The Traderszone Network

10 December, 2008 by admin

Auction Platform MoneyAisle Goes Live On has an interesting article on MoneyAisle. The service is part of neoSaej, a small Boston area start-up co-founded by Ray Stata and Mukesh Chatter. Stata is best known as co-founder of Analog Devices and Chatter is founder of Nexabit, which was sold to Lucent for $1 billion.

Launched in June, MoneyAisle has gone live on Chatter says the product is going well and that the auction technology has implications for several business sectors, including retail.

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3 December, 2008 by admin

Not Since 1958, S&P Yield Higher Than 10-year T-note’s

Mark Hulbert has an interesting article in MarketWatch which notes that for the first time since 1958 the yield on the Standard & Poor’s 500 index (SPX) has risen above the interest rate on the CBOE 10-Year Treasury Yield Index (TNX). As of Tuesday’s close, the S&P’s dividend yield was 3.3%, while the 10-year T-Note was yielding 2.7% — a spread of 0.6 percentage points in favor of stocks.

2 December, 2008 by admin

Options Trade Strategy: Put Diagonal Calendar Spread

One of the wide variety of strategies options traders can employ with limited risk is the Put Diagonal Calendar Spread. It can be used when the market is likely to track sideways for a while. The trader can either make a profit from the option trade or end up with shares in the underlying and still have insurance on them.

The mechanics of the trade are relatively simple; the trader sells an ATM or slightly ITM Put option for a front month, say January, and then buys a February Put option one strike lower. The trade can usually be done for close to even money and the maximum risk is limited to the width of the spread should the shares fall and the trader is assigned shares from the short Put. The long Put will as insurance until the February expiration.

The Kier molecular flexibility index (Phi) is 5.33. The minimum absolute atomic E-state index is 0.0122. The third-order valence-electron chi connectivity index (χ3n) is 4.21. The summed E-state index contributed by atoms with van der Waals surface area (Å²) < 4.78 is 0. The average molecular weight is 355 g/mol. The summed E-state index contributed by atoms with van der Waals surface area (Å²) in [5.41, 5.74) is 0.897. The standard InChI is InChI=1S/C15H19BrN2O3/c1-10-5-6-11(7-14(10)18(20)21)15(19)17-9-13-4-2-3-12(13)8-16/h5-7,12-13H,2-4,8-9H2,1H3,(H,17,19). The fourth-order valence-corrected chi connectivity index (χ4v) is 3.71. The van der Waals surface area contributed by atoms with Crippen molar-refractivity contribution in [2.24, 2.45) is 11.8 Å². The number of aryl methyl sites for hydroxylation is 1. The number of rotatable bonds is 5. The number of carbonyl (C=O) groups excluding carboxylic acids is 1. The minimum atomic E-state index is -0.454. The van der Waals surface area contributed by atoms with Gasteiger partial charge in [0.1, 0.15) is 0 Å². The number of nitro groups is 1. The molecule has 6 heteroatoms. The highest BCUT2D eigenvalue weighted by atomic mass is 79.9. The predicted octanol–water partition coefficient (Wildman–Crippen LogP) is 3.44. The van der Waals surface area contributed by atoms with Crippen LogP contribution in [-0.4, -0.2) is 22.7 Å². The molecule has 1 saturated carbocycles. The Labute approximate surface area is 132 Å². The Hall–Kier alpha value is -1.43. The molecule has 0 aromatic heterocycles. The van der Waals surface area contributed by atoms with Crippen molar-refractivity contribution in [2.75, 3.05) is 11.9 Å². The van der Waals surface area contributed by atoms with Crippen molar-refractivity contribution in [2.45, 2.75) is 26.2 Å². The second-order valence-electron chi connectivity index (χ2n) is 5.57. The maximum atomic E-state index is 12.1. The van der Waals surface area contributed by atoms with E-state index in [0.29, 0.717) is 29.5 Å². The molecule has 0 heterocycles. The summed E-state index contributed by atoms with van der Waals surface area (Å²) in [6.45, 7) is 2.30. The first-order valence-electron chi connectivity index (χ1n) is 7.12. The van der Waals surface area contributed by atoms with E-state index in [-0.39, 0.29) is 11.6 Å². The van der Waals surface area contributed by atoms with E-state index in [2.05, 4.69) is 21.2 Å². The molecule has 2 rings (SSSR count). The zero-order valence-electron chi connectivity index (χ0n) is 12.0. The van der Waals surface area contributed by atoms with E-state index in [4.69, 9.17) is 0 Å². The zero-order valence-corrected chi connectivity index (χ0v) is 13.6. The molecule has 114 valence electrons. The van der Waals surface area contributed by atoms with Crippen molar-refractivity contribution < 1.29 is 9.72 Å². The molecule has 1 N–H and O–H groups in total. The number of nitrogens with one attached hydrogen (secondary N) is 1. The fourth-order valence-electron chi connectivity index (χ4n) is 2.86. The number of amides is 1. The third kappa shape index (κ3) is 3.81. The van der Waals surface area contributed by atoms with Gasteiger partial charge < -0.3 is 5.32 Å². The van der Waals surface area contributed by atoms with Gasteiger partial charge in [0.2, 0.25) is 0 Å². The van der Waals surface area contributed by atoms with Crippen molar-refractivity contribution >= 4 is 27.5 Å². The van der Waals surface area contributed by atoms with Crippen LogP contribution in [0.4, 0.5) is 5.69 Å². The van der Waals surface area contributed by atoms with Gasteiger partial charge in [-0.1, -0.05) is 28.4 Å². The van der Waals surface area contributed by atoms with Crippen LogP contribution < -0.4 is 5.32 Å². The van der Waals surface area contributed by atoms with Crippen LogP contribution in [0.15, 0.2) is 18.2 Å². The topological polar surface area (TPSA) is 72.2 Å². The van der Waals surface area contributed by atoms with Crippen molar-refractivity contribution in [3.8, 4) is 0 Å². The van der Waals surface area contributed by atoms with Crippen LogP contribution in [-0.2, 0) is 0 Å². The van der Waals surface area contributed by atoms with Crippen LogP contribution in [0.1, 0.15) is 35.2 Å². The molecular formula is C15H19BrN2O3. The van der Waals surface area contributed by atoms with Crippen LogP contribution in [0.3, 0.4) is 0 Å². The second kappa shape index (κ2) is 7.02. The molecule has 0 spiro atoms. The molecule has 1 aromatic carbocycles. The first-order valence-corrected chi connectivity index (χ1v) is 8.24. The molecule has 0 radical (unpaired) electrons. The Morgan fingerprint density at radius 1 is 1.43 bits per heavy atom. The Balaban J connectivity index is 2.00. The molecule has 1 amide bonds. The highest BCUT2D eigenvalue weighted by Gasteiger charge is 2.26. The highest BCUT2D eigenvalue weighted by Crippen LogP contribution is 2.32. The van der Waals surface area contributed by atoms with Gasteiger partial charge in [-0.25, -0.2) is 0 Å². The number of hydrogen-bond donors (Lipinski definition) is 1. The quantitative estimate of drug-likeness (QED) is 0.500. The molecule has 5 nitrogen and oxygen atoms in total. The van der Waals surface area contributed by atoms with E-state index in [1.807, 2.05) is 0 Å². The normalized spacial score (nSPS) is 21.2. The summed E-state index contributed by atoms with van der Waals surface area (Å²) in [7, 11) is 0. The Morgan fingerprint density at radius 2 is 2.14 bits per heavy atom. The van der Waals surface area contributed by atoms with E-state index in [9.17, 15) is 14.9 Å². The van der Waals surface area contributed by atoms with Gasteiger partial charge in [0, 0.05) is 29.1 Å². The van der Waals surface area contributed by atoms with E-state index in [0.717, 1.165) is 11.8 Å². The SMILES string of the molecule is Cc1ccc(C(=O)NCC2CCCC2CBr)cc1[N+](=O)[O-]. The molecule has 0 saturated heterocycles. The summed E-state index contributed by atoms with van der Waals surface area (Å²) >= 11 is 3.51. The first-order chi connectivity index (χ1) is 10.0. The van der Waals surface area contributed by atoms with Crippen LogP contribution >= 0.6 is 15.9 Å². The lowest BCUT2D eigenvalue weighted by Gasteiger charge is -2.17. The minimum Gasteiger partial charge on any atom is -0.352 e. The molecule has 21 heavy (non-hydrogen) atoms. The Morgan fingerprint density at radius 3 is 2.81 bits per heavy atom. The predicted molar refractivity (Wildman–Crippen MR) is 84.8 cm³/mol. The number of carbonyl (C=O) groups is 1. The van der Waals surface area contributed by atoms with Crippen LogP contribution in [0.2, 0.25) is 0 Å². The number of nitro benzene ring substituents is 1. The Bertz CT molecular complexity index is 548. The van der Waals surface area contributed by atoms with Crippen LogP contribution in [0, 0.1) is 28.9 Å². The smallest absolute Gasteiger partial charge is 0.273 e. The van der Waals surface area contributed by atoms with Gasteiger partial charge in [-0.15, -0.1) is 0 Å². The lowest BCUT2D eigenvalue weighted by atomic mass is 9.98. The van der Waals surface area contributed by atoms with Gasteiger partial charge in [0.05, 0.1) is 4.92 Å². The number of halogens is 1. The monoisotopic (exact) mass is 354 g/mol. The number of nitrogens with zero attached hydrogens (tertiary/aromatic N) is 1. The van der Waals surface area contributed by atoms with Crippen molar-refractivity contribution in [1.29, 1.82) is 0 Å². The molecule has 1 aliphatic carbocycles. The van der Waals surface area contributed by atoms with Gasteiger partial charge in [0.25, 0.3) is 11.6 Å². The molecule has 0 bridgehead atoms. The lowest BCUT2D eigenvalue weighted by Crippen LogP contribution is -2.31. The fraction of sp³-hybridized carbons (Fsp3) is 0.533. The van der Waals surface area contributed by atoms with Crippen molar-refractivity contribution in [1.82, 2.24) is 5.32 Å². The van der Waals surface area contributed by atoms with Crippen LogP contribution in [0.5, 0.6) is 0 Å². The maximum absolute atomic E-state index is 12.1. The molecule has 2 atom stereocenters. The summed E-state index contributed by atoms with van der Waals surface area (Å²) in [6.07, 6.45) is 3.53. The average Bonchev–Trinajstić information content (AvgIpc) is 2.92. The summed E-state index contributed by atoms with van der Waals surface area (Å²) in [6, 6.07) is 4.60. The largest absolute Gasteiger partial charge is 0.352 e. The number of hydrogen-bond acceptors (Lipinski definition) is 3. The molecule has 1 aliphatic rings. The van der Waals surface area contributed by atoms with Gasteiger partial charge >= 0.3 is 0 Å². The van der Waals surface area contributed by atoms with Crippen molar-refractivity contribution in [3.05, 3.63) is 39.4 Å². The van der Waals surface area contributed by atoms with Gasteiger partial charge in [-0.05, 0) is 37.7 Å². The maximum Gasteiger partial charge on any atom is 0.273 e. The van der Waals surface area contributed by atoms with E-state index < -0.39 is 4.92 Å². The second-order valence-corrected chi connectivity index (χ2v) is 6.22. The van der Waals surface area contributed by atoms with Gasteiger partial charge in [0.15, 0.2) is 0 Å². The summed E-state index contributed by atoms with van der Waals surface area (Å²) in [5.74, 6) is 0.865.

At the January expiry the trader can let the front option expire if it’s out of the money or buy it back if it’s in the money and then sell the long February Put and make a slight profit or small loss on the trade. Or, if the Put option is in the money, they can have the stock “put” to them and allow the price of the short put offset the cost of the shares.

For example, if a stock has been selling in a channel between $50 and $55 for several months the trader can sell a January $51 Put for $2.80 and buy a February $50 Put for $2.95 for a debit of $1.50. If the January $51 expires out of the money (and worthless) then the trader only has to sell the February $50 Put for more than 15 cents to make a profit.

However, if the stock dropped a certain amount and the trader was assigned the shares on the short January $51 Put, he would still have the long February $50 Put as insurance and would have a lot more options regarding what he wanted to do with the position. One scenario would be to sell a longer-term (perhaps March or April) OTM covered call to mitigate the current $1.50 risk on the trade—and could actually end up making a very good profit on the entire transaction over time.

Options give traders an increased ability to limit risk and to quickly get to profitability and/or to adjust a trades as market conditions change.

1 December, 2008 by admin

Trading Memo

I continue to be interested in ProShares UltraShort FTSE Xinhua China 25 ETF (FXP) . The 09 JAN 60.0 covered calls are paying 305.3 percent annualized and the stock, currently at 55.67 (+4.46), is trading near its all time lows. Although this ETF has been driven down in recent weeks due to the market’s rally, a gauge of China’s manufacturing activity in November, as compiled by brokerage CLSA Asia-Pacific Markets, showed the sharpest contraction in the history of the survey. FXP has continuously ranked very high on an annualized percentage basis during the last few months and this information should drive it higher in the forseeable future.